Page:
Threat matrix: Malware and hacking pose dangers to medical devices
May 24, 2013 in Medical Technology
The scene from the Showtime series Homeland is tough to watch: The Vice President of the United States, dying slowly as his heart beats faster. His pacemaker – a delicate implanted device, accessed and altered from some distant computer by a terrorist who’d learned its serial number – is going haywire.
It could happen, said Tim Zoph, CIO of Chicago’s Northwestern Memorial Hospital, speaking at the Healthcare IT News/HIMSS Media Privacy Security Forum this past December.
“Fact or fiction?” Zoph asked, clutching an innocuous looking black box – a wireless transmitter used to give instructions to pacemakers – as he scanned the audience.
“The fact is,” he said, “they’re not secure.”
As healthcare becomes ever more interconnected, especially as myriad wireless medical devices start linking up with complex and Web-enabled IT systems, these technologies are increasingly vulnerable. Not just to nefarious hackers, lurking in the shadows, but to more mundane (but no less dangerous) threats such as malware and the common computer virus.
[See also: Safety demands better device integration]
“We’re starting to attach [medical devices] to electronic health records, and they’re not secure,” said Zoph. “We’re not doing it with security in mind.”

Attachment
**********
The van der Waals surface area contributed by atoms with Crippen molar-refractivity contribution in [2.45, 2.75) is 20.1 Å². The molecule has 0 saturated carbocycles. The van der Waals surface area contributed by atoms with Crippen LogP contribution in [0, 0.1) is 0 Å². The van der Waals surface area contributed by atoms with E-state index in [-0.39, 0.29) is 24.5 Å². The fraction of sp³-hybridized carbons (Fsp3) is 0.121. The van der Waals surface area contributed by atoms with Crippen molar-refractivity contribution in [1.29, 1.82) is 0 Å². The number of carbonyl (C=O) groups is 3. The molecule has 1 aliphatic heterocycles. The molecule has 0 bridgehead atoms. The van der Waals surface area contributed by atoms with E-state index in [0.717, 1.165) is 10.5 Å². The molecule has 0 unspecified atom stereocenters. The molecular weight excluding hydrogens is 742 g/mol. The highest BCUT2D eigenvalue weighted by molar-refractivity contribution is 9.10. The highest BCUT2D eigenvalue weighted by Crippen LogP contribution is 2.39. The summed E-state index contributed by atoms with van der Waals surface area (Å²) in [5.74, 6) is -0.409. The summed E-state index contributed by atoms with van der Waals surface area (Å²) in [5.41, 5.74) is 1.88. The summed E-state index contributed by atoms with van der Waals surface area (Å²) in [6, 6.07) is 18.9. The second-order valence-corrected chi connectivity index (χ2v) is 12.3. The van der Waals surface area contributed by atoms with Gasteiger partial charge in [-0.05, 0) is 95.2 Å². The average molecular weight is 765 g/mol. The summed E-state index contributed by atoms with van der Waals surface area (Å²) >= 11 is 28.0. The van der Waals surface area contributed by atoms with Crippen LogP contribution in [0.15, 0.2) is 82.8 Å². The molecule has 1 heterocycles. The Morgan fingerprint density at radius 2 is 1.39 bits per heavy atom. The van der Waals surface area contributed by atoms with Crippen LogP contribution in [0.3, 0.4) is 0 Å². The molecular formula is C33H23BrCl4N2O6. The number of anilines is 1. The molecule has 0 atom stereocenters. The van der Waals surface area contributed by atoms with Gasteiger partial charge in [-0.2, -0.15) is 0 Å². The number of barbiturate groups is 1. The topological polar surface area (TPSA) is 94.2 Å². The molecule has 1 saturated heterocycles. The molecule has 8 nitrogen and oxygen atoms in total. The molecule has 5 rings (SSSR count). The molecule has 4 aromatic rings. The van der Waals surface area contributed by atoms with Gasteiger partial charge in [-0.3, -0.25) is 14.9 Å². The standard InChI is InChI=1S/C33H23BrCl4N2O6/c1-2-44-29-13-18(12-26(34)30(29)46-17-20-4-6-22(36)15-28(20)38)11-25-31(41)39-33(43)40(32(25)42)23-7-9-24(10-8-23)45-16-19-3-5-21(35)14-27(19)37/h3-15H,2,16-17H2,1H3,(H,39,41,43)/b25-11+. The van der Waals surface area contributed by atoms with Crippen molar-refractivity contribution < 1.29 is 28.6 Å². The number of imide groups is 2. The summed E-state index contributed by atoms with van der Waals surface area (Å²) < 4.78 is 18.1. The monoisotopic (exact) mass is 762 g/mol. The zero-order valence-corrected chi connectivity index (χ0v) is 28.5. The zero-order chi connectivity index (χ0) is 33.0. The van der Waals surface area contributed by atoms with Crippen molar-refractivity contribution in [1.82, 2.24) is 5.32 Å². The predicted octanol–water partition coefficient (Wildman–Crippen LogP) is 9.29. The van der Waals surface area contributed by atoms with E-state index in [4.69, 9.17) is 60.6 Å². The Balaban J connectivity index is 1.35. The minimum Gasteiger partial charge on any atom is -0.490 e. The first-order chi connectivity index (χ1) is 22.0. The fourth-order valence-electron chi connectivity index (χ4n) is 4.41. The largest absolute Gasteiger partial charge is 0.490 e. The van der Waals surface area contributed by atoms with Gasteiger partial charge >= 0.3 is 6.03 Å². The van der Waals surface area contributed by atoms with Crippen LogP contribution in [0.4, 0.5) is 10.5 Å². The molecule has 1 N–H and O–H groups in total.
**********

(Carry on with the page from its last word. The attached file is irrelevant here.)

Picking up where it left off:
The vulnerabilities are glaring, even as the number and types of threats increase. So far neither device manufacturers nor federal regulators have been able to come up with fail-safe protections from an ever-mutating menace.
Meanwhile, patient safety for hundreds of thousands of people remains at risk.
Fixing a hole
There have been plenty of hair-raising headlines lately: “Insulin pump hack delivers fatal dosage over the air.” “Pacemaker hack can deliver deadly 830-volt jolt.” “Vulnerable medical devices: A clear and present danger.”
“You’re going to hear a lot about worse-case-scenarios, but I think patients, by and large, should be concerned about the more average things,” said Kevin Fu, a professor of computer science and engineering at the University of Michigan who specializes in medical device security.
By “more average,” Fu means the sorts of things that could happen to a plain old PC, any day of he week, thanks to something as mundane as an email that shouldn’t have been opened or a link that shouldn’t have been clicked.